Welcome to the Somerset Hedge Group Website

What is a hedge? - a fence or boundary formed by closely growing bushes or shrubs

Become a member of the Somerset Hedge Group - Help to further the aims of the group (see below).
There are two versions of the Membership Form.
Click here for a form that can be completed electronically saved and emailed to Heather Harley: HJHarley@exmoor-nationalpark.gov.uk
Click here for a form that can be printed, completed by hand and posted

Please print, fill in and mail to Heather Harley, Conservation Officer (Farming and Land Management), Exmoor National Park Authority, Exmoor House, Dulverton, Somerset, TA22 9HL. Tel: 01398 322277. Membership is free but you may like to support the group by sending a donation with your application. Please make cheques out to 'Somerset Hedge Group'.


NEWS:

An Introduction To Hedge Laying
1 day course - Run by qualified trainers. Saturday 29th September 9:30am - 4pm nr Williton or Saturday 20th October 9:30am - 4pm nr Spaxton
To book and for more details go to: www.fwagsw.org.uk/Pages/Events/Category/events-and-workshops or contact FWAG SW on 01823 660684 info@fwagsw.org.uk Tools are provided for the day, however please wear suitable clothing and footwear and bring a packed lunch. £25 per person - under 30ís get a refund of £25 from National Hedge Association Supported by West Somerset Councilís Land Management & Skills Scheme : Historic Hedges Project.
Also: HEDGE LAYING COMPETITION IN THE QUANTOCKS Saturday 24th November 9am - 3pm. Cothelstone Manor, Cothelstone, Bishops Lydeard, Somerset, TA4 3EB


Exmoor Hedgelaying Competition 2017/18 has been announced. The categories and entry form are available here.


2018 Photo Competition
The Somerset Hedge Group 2018 Photogrpahic Competition has been deferred for the moment #somersethedgetrees.

To see the 2008 photo entries on , click here.
To see the 2010 photo entries on , click here.
To see the 2012 photo entries on , click here.
To see the 2014 photo entries on , click here.


New Book from the Deveon Hedge Group: Devon Hedges. Click here for details.




Progressing the Somerset Habitat Action Plan for hedges.


ThornflowerCelebrating Somerset's hedges

Somerset has a rich network of hedgerows and field boundaries ranging from the upland beech hedges of Exmoor, the Blackdown and Quantock Hills in the west, to the lowland ancient species-rich hedges throughout central Somerset, rising again to the stone walls and hedges of the Mendip Hills.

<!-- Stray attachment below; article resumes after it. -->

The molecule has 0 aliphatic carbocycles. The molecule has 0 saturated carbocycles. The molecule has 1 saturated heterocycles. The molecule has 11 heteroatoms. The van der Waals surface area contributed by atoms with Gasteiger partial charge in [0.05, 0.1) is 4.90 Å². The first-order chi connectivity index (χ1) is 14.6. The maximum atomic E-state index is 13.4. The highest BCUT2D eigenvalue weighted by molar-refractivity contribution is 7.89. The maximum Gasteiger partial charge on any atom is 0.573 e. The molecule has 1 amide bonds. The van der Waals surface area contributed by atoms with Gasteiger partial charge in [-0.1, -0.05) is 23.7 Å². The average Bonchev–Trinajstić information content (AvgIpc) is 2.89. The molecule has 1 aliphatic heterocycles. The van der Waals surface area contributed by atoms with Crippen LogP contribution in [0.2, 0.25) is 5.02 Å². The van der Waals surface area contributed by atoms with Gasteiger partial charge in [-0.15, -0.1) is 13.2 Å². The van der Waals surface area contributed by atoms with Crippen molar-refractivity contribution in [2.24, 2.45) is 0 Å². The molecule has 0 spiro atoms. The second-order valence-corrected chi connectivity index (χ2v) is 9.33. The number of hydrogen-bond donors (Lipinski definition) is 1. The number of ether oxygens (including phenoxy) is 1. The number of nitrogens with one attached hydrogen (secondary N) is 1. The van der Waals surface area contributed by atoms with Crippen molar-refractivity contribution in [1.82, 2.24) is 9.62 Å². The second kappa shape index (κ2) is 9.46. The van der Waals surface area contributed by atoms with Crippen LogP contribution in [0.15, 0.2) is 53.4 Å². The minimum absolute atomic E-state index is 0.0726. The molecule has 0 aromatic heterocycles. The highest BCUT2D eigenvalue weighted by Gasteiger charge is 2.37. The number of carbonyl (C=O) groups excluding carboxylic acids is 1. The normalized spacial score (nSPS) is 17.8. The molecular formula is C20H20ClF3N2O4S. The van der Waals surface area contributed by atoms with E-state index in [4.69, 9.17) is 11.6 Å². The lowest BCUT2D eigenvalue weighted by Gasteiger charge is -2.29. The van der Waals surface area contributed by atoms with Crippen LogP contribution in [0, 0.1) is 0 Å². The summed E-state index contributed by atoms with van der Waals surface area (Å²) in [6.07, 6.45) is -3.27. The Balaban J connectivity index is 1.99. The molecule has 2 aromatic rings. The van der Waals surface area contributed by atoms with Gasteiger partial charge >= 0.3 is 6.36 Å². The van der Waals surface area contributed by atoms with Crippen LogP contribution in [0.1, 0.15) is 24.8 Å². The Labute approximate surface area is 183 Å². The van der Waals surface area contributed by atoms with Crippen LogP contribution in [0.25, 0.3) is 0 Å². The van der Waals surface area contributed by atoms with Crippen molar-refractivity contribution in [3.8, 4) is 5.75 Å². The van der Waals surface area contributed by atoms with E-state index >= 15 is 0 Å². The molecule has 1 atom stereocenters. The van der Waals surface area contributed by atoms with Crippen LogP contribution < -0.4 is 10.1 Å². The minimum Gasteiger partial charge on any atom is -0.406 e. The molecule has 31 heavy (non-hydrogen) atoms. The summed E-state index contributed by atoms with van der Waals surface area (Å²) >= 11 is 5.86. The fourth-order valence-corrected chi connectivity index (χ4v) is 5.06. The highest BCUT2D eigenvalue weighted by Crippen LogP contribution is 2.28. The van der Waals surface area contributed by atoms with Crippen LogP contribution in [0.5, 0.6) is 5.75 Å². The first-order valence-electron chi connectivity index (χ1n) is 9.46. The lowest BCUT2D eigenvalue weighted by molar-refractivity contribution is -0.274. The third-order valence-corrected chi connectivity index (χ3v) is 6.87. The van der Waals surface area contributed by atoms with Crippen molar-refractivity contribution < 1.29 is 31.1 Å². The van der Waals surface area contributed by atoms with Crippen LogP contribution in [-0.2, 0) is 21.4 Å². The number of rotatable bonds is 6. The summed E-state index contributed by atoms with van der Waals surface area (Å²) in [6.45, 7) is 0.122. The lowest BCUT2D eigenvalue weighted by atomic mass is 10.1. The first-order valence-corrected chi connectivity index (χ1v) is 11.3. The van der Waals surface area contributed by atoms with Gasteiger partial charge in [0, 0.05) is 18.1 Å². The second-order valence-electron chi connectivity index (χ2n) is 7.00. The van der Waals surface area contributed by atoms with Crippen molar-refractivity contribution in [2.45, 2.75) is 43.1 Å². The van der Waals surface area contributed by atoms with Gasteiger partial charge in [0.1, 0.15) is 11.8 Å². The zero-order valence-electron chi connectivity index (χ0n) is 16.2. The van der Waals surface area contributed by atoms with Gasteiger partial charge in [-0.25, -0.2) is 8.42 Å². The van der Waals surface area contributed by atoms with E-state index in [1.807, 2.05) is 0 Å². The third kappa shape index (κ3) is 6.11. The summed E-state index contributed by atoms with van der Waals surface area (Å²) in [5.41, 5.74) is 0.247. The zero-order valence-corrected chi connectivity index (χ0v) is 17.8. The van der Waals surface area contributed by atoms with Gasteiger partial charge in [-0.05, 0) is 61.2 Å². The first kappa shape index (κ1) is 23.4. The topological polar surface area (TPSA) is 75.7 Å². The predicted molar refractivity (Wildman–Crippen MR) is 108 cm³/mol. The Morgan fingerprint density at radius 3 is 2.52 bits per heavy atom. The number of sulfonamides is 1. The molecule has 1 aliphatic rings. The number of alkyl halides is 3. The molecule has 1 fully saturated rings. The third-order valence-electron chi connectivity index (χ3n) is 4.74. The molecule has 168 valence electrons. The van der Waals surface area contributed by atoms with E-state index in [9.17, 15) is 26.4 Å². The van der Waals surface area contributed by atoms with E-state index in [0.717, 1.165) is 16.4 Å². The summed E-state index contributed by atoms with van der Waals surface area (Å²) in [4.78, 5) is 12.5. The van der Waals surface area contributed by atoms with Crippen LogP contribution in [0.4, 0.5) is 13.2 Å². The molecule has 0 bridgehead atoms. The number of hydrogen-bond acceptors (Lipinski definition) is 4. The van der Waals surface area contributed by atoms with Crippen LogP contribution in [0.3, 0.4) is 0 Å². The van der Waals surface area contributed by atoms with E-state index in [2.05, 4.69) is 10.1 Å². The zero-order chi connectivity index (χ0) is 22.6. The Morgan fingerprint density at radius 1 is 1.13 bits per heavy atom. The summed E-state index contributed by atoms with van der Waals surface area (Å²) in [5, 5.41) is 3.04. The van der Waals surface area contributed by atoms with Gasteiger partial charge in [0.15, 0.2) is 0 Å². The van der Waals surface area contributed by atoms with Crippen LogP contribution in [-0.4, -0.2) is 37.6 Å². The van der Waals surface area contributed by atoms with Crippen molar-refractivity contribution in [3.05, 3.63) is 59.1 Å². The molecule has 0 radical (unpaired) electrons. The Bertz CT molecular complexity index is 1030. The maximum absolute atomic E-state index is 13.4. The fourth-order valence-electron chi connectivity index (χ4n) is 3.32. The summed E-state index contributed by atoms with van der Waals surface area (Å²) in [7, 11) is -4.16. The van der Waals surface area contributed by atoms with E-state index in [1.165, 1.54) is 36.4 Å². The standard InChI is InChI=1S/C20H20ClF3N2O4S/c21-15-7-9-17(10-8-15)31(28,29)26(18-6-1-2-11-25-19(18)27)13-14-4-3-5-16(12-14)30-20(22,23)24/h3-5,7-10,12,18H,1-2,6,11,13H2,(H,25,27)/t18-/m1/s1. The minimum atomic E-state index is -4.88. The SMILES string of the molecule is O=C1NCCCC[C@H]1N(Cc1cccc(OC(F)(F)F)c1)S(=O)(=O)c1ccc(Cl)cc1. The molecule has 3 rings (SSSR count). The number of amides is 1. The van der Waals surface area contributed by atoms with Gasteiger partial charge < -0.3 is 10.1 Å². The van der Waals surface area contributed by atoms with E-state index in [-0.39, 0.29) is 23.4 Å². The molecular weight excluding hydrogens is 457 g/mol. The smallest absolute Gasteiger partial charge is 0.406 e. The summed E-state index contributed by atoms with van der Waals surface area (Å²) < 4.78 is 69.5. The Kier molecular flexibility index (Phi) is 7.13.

The Aims of the Group 

To promote good practice in hedge management  
To raise awareness and appreciation of the value of hedges to farming and non-farming communities 
To increase the conservation of the hedge network across the county

Hedge LayingThe need for the Somerset Hedge Group

The Somerset Hedge Group was formed in 1997 to co-ordinate the efforts of individuals and organisations who are concerned about hedgerows. The Somerset Hedge Group promotes responsible hedge management through demonstrations; competitions; advice on training courses, management and grant aid; publicity and other initiatives.

Numerous factors such as agricultural mechanisation, urban expansion, rural development and road building have affected hedgerows in the past 50 years.  Between 1984 and 1990, it is estimated that the total length of British hedgerows declined by 23% (DETR, 2000).  Not all of this decline is due to direct removal, in fact the main loss of hedgerow is now neglect and mismanagement.


Hedge EventSomerset has experienced less hedgerow loss than more eastern counties but it is important to manage the existing hedge resource.  Ancient and species-rich hedgerows are a now a "priority habitat" in the UK Biodiversity Action Plan (UK BAP) to help address the loss. Grants are now available to encourage appropriate management.

CowFarmer-orientated approach

The Somerset Hedge Group uses a farmer-orientated approach to promote good practice and listening to farmers is an important role for the Group.  The Group also acts as a forum for discussion where academics and practitioners alike are given the opportunity to share findings and experience.

 

For the latest events, check Diary Dates

Count from 9/2/2008 16:00

Over 90% of Somerset is farmed and most hedges occur on farmland